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Advantage Auto Repair
3155 N. Stone Ave.
(Intersection of Ft. Lowell and Stone Ave.)
Tucson, AZ 85705

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Lease or Buy?

Posted: Sep 17, 2014



Lease? Or buy? These are the options for Tucson drivers. It's always a tough question for auto owners, but here is some info that'll help you make an informed decision.

If you buy, you'll pay the full cost of the vehicle, maybe an initial down payment, monthly payments on the balance that pays down the loan principal, and the finance charge.

Tucson drivers who lease finance the portion of the cost of the vehicle that's used up during the term of the lease. You'll pay some money up front: fees, security deposit, first month's payment and maybe a capital reduction. The monthly payments include a depreciation cost and a finance charge. When the lease is up, you return the vehicle to your local Tucson area dealership. 

So how do Tucson drivers decide?

First, how much do you have for a down payment? A lease usually requires a smaller down payment.

How much monthly payment can you afford? Again, lease payments will be much lower for any given down payment.

A lease needs requires better credit, so that's a factor.

How long will you keep the vehicle? Tucson drivers who keep their vehicles around for a while will pay less if they buy. But just two or three years? Then leasing is the way to go.

If your car might suffer a ding or two, like a work truck would, then buying's better. The auto leasing company will want their vehicle back at the lease end in tip top shape, and if repairs are needed, you'll pay.

How far do you drive in and around the Tucson area? Important to consider because leases have a mileage limit; if you go over, you pay a hefty charge per mile/kilometer when the lease is up. So high mileage AZ drivers should definitely buy.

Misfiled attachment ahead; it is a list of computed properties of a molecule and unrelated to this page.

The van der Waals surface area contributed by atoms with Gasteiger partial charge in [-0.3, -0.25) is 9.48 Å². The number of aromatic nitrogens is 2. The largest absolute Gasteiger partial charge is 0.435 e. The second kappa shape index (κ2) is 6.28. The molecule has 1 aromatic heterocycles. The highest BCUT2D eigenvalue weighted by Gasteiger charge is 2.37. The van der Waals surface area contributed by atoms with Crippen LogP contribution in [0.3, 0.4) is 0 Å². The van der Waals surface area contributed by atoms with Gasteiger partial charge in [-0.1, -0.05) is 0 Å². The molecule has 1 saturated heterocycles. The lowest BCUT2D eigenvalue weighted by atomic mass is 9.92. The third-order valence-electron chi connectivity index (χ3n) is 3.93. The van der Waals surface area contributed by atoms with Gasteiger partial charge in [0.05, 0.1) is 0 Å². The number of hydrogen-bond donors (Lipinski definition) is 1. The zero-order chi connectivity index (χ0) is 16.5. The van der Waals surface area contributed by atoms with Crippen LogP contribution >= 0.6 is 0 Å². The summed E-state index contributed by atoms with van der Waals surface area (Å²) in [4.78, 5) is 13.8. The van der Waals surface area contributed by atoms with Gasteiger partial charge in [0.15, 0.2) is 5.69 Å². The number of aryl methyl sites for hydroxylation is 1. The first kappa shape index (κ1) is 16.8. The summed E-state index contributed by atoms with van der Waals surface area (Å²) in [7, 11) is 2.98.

Will the car be used in your business? Check with your accountant, but both financing options have different tax benefits, depending on your circumstances.

Over the short term, leasing is much cheaper. Medium term, leasing and buying costs are about the same. Over the long haul, leasing always costs more.

Leases may sound a bit complicated, and the typical lease decision weighs more on the monthly payment rather than price. So sometimes Tucson leasers may pay on a higher purchase price than a buyer would.

Here is a tip: If the salesman asks if you'll be leasing or buying, say you're not sure yet. Make your best deal, then look at your financing options.

Here's another: With a buy or a lease, if you total the vehicle, you'll owe the full amount of the loan, or the balance of the lease payments. Usually, it's less than the vehicle's fair market value, and that's all your AZ auto insurance company will pay. But ask your Tucson agent about gap insurance, which pays the difference between fair market value and what you owe. Big consideration for a lease.

Remember, you have to return your leased vehicle in excellent condition and may need to do all the vehicle manufacturer's recommended service and maintenance or face penalties. So see your local advisor at your Tucson auto repair shop  or Advantage Auto Repair & Transmisson on a regular basis, get the required work done and save the service records. It's well worth it.